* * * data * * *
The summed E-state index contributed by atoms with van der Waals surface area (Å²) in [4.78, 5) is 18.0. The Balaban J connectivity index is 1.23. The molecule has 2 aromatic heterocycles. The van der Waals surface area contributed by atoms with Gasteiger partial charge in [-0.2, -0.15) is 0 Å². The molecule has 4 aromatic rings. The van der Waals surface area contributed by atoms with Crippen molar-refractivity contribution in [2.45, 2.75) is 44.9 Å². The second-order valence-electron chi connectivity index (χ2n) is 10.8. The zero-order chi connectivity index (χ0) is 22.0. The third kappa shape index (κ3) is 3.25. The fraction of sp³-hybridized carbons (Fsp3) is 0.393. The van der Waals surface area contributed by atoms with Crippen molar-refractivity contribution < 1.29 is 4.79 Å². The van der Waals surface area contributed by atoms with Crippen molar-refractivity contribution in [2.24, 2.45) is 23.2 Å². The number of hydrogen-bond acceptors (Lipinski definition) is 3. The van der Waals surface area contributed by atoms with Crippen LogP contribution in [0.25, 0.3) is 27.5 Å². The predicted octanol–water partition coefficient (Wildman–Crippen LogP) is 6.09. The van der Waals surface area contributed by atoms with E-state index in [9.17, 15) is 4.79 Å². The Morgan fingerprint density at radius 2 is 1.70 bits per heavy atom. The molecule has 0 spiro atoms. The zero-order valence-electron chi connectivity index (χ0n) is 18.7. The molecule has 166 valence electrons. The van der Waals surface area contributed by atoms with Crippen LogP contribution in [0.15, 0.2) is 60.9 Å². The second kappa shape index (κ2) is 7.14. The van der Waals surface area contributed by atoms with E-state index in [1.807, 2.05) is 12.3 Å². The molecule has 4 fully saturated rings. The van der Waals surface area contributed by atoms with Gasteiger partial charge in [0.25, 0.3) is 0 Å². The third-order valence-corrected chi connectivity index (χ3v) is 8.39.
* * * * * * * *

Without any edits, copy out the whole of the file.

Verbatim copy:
The summed E-state index contributed by atoms with van der Waals surface area (Å²) in [4.78, 5) is 18.0. The Balaban J connectivity index is 1.23. The molecule has 2 aromatic heterocycles. The van der Waals surface area contributed by atoms with Gasteiger partial charge in [-0.2, -0.15) is 0 Å². The molecule has 4 aromatic rings. The van der Waals surface area contributed by atoms with Crippen molar-refractivity contribution in [2.45, 2.75) is 44.9 Å². The second-order valence-electron chi connectivity index (χ2n) is 10.8. The zero-order chi connectivity index (χ0) is 22.0. The third kappa shape index (κ3) is 3.25. The fraction of sp³-hybridized carbons (Fsp3) is 0.393. The van der Waals surface area contributed by atoms with Crippen molar-refractivity contribution < 1.29 is 4.79 Å². The van der Waals surface area contributed by atoms with Crippen molar-refractivity contribution in [2.24, 2.45) is 23.2 Å². The number of hydrogen-bond acceptors (Lipinski definition) is 3. The van der Waals surface area contributed by atoms with Crippen LogP contribution in [0.25, 0.3) is 27.5 Å². The predicted octanol–water partition coefficient (Wildman–Crippen LogP) is 6.09. The van der Waals surface area contributed by atoms with E-state index in [9.17, 15) is 4.79 Å². The Morgan fingerprint density at radius 2 is 1.70 bits per heavy atom. The molecule has 0 spiro atoms. The zero-order valence-electron chi connectivity index (χ0n) is 18.7. The molecule has 166 valence electrons. The van der Waals surface area contributed by atoms with Crippen LogP contribution in [0.15, 0.2) is 60.9 Å². The second kappa shape index (κ2) is 7.14. The van der Waals surface area contributed by atoms with E-state index in [1.807, 2.05) is 12.3 Å². The molecule has 4 fully saturated rings. The van der Waals surface area contributed by atoms with Gasteiger partial charge in [0.25, 0.3) is 0 Å². The third-order valence-corrected chi connectivity index (χ3v) is 8.39.